The 1978 fix-up In the Ocean of Night is the first volume in Gregory Benford’s Galactic Centre series1.
In the far-off year of 1999, British-American astronaut Nigel Walmsley is part of a two-man team sent by NASA to the asteroid Icarus. Unexplained out-gassing has transformed a body remarkable only for its eccentric orbit into an impending Earth-impacter. Nigel and Len’s mission is to determine how much, if any, of Icarus remains. If enough material is left to present a significant risk to the Earth, they are to destroy or divert Icarus with the Egg, a fifty-megaton fusion bomb.
The hope was that nothing would remain after the Egg had been used. The expectation was that a chunk of rock and iron might head for Bengal. The reality was a surprise: the large mass that had survived the out-gassing was an alien spaceship.
Simply detonating the Egg would cost humanity potentially valuable information about the aliens; delaying detonation would put millions of South Asians at risk. Choosing between the good of mankind and the good of people who were only starving to death anyway is easy for Nigel and his team-mate. Their gamble pays off: the two astronauts manage to accomplish some salvage archaeology and also save a bunch of starving non-Americans.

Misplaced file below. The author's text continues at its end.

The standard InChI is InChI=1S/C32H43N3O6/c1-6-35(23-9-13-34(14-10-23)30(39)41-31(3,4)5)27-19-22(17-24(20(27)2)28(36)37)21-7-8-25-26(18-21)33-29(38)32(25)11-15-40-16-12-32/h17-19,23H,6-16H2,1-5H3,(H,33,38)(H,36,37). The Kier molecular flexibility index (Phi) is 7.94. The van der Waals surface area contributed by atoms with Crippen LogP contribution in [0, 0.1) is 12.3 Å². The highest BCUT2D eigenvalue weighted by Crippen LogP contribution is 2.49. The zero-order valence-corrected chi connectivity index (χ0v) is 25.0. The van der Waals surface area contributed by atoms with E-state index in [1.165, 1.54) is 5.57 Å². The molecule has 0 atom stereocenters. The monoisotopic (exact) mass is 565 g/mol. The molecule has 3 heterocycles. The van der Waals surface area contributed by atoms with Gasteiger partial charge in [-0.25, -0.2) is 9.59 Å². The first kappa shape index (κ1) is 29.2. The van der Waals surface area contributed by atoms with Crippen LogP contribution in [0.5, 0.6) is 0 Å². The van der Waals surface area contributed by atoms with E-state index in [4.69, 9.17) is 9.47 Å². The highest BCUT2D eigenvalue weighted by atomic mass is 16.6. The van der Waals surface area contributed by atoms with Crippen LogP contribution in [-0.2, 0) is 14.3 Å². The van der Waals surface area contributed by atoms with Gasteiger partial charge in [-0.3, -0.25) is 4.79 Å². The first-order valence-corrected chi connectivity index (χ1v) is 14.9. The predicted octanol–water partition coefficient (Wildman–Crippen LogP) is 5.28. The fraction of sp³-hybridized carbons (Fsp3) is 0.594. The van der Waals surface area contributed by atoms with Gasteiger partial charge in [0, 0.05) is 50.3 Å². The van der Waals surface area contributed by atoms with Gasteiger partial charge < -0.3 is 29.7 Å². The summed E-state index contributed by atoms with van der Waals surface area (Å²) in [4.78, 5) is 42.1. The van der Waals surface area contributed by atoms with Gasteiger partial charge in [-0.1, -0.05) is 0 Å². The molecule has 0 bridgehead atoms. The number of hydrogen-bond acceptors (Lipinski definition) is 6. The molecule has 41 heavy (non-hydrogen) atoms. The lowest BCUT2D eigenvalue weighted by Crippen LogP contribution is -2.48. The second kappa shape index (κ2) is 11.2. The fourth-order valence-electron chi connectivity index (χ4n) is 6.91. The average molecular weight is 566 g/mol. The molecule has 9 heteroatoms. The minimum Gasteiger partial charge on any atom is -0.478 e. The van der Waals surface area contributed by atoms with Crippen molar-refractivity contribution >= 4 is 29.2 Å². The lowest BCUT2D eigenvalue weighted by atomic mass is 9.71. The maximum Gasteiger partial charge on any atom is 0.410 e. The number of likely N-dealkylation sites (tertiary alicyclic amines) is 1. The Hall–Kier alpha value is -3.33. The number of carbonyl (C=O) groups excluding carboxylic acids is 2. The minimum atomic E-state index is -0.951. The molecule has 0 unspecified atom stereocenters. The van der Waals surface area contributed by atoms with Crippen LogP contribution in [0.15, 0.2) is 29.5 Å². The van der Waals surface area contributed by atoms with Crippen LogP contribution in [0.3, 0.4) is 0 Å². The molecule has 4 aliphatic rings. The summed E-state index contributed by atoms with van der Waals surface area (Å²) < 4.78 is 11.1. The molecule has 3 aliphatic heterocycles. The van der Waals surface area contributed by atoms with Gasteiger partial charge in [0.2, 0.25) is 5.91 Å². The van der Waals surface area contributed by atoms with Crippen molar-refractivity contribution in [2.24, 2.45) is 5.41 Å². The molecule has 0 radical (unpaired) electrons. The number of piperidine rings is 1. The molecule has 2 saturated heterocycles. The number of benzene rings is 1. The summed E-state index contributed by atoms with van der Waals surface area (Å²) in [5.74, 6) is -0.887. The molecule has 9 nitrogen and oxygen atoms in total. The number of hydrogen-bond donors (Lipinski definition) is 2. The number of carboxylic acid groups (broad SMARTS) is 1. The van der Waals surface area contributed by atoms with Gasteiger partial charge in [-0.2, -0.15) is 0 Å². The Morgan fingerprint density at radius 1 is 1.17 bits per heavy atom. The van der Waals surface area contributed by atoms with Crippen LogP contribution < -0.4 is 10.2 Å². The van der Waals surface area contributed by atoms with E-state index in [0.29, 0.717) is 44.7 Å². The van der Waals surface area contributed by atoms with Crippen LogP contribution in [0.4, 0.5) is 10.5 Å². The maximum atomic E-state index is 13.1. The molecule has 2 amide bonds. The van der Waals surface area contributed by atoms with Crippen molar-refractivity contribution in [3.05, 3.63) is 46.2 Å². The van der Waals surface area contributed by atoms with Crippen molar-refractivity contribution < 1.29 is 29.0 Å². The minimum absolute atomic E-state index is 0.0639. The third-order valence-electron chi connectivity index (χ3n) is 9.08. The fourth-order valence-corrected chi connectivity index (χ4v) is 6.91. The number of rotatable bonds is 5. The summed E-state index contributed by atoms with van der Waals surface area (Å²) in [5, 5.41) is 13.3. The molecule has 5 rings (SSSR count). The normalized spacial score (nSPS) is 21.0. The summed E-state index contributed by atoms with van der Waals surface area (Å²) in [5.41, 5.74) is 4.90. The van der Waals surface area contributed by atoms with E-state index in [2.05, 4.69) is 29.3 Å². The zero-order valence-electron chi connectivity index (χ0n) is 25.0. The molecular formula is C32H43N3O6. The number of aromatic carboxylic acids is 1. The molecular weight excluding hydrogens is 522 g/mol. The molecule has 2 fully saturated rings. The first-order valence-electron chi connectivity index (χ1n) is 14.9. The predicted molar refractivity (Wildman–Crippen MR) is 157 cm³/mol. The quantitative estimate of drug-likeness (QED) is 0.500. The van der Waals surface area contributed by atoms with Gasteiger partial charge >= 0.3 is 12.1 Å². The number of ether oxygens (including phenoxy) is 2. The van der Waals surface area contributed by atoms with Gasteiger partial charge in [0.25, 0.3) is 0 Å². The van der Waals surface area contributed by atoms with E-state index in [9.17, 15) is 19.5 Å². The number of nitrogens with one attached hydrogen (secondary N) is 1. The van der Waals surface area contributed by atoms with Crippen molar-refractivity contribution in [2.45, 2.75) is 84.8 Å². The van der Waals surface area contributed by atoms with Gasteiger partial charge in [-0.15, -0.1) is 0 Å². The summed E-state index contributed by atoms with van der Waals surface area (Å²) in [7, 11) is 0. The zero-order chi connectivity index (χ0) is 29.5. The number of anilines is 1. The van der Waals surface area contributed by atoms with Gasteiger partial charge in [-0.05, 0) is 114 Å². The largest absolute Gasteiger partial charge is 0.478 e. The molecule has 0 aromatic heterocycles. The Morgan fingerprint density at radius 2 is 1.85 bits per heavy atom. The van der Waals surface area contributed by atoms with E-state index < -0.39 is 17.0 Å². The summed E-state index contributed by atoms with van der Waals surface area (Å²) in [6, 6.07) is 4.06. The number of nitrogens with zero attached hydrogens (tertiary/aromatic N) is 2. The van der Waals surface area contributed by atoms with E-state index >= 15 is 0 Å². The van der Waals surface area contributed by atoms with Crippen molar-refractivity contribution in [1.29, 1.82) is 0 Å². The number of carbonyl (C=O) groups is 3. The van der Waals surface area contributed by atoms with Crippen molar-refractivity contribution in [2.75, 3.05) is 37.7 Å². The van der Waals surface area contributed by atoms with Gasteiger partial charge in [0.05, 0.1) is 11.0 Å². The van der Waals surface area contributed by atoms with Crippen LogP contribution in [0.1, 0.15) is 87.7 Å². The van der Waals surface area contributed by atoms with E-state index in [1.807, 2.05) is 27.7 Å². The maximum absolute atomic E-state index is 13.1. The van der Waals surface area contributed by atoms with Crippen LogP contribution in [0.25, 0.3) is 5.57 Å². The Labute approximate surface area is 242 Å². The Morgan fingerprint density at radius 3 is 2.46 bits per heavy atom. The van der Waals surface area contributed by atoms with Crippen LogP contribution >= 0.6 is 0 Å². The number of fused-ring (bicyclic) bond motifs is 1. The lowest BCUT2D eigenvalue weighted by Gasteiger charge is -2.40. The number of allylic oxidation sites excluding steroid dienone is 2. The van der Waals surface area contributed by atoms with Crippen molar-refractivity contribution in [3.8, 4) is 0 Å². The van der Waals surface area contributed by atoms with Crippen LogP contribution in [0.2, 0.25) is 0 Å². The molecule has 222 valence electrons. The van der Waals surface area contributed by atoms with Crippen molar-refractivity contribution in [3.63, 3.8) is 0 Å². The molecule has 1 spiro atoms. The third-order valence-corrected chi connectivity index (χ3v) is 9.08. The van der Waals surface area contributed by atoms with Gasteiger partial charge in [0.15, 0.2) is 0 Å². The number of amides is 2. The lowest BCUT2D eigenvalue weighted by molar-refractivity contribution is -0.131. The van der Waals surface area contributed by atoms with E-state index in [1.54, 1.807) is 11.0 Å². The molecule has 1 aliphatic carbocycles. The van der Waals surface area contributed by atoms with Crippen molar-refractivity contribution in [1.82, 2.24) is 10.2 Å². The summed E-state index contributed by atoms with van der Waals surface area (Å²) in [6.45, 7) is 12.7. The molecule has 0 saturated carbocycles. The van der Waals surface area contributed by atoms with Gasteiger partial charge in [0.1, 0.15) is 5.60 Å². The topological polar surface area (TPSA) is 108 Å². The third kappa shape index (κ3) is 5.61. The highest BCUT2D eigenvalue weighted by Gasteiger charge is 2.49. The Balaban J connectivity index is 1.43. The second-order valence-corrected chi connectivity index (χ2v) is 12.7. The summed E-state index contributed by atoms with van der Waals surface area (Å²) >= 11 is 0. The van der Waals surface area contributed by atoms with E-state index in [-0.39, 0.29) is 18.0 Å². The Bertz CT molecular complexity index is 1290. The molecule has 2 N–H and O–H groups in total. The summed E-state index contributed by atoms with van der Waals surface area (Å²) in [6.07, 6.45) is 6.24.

Fifteen years later, Nigel and his two lovers Alexandria and Shirley are struggling with the revelation that Alexandria has lupus, possibly as a side-effect of exposure to pollution. Lupus can be managed but not cured. Some lupus victims live long, productive lives, but Alexandria is one of the unlucky minority whose disease progresses very rapidly.
Approaching individual death is put in a wider context when astronomers discover an alien interstellar probe nosing around Jupiter. The probe is dubbed the “Snark.” It is clear that it was built by beings who command a technology significantly more advanced than that wielded by humanity. Beings who may not be kindly, and who have sent a robot probe that may react unpredictably to the discovery of humanity. The entire human race may be at risk if the probe is left to its research. Any attempt to destroy the probe, however, may provoke massive retaliation.
Not to worry. NASA has a plan. Once again, Nigel is sent into space, armed with good intentions and a nuclear weapon.…
The treatment of South Asia in this book is really very remarkable.
“How is that famine going?”
He sighed. “Worse than we expected. I guess as soon as word filtered down that Icarus might hit, all those dirt farmers left their crops and started preparing for the afterlife. That just aggravated the famine. The UN thinks there’ll be several million dead inside six months, even with our airlifts, and our sociometricians agree.”